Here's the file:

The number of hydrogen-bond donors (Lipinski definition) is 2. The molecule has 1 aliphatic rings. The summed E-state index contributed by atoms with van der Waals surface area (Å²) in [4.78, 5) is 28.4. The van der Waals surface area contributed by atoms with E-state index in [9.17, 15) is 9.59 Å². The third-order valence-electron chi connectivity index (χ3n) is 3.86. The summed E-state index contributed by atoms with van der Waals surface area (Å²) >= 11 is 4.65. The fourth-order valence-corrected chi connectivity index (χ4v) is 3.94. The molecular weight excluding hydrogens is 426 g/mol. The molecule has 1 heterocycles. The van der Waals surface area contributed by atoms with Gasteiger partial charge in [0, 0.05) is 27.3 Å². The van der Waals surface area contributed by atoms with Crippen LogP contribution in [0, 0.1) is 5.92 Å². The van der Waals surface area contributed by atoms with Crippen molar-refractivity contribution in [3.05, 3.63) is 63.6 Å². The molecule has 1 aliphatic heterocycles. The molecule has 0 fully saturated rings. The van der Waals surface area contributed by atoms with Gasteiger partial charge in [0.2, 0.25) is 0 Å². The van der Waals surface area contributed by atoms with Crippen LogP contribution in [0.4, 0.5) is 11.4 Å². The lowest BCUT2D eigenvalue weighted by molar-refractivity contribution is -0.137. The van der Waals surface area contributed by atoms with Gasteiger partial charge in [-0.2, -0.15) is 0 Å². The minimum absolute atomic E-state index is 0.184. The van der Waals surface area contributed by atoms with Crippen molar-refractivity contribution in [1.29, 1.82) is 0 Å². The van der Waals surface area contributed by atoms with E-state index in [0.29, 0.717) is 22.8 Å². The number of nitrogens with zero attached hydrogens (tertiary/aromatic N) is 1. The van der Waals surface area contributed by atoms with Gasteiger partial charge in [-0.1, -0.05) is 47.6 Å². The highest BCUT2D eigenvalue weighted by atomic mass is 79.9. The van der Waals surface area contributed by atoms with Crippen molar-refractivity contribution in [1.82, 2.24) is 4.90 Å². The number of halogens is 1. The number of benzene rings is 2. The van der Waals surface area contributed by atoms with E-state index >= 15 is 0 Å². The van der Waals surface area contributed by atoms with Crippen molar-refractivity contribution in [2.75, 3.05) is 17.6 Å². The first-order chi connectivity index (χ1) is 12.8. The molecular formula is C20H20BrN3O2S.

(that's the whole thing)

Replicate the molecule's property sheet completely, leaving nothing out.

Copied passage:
The number of hydrogen-bond donors (Lipinski definition) is 2. The molecule has 1 aliphatic rings. The summed E-state index contributed by atoms with van der Waals surface area (Å²) in [4.78, 5) is 28.4. The van der Waals surface area contributed by atoms with E-state index in [9.17, 15) is 9.59 Å². The third-order valence-electron chi connectivity index (χ3n) is 3.86. The summed E-state index contributed by atoms with van der Waals surface area (Å²) >= 11 is 4.65. The fourth-order valence-corrected chi connectivity index (χ4v) is 3.94. The molecular weight excluding hydrogens is 426 g/mol. The molecule has 1 heterocycles. The van der Waals surface area contributed by atoms with Gasteiger partial charge in [0, 0.05) is 27.3 Å². The van der Waals surface area contributed by atoms with Crippen LogP contribution in [0, 0.1) is 5.92 Å². The van der Waals surface area contributed by atoms with Crippen molar-refractivity contribution in [3.05, 3.63) is 63.6 Å². The molecule has 1 aliphatic heterocycles. The molecule has 0 fully saturated rings. The van der Waals surface area contributed by atoms with Gasteiger partial charge in [0.2, 0.25) is 0 Å². The van der Waals surface area contributed by atoms with Crippen LogP contribution in [0.4, 0.5) is 11.4 Å². The lowest BCUT2D eigenvalue weighted by molar-refractivity contribution is -0.137. The van der Waals surface area contributed by atoms with Gasteiger partial charge in [-0.2, -0.15) is 0 Å². The minimum absolute atomic E-state index is 0.184. The van der Waals surface area contributed by atoms with Crippen molar-refractivity contribution in [1.29, 1.82) is 0 Å². The van der Waals surface area contributed by atoms with E-state index in [0.29, 0.717) is 22.8 Å². The number of nitrogens with zero attached hydrogens (tertiary/aromatic N) is 1. The van der Waals surface area contributed by atoms with Gasteiger partial charge in [-0.1, -0.05) is 47.6 Å². The highest BCUT2D eigenvalue weighted by atomic mass is 79.9. The van der Waals surface area contributed by atoms with Crippen molar-refractivity contribution in [1.82, 2.24) is 4.90 Å². The number of halogens is 1. The number of benzene rings is 2. The van der Waals surface area contributed by atoms with E-state index >= 15 is 0 Å². The van der Waals surface area contributed by atoms with Crippen molar-refractivity contribution in [2.75, 3.05) is 17.6 Å². The first-order chi connectivity index (χ1) is 12.8. The molecular formula is C20H20BrN3O2S.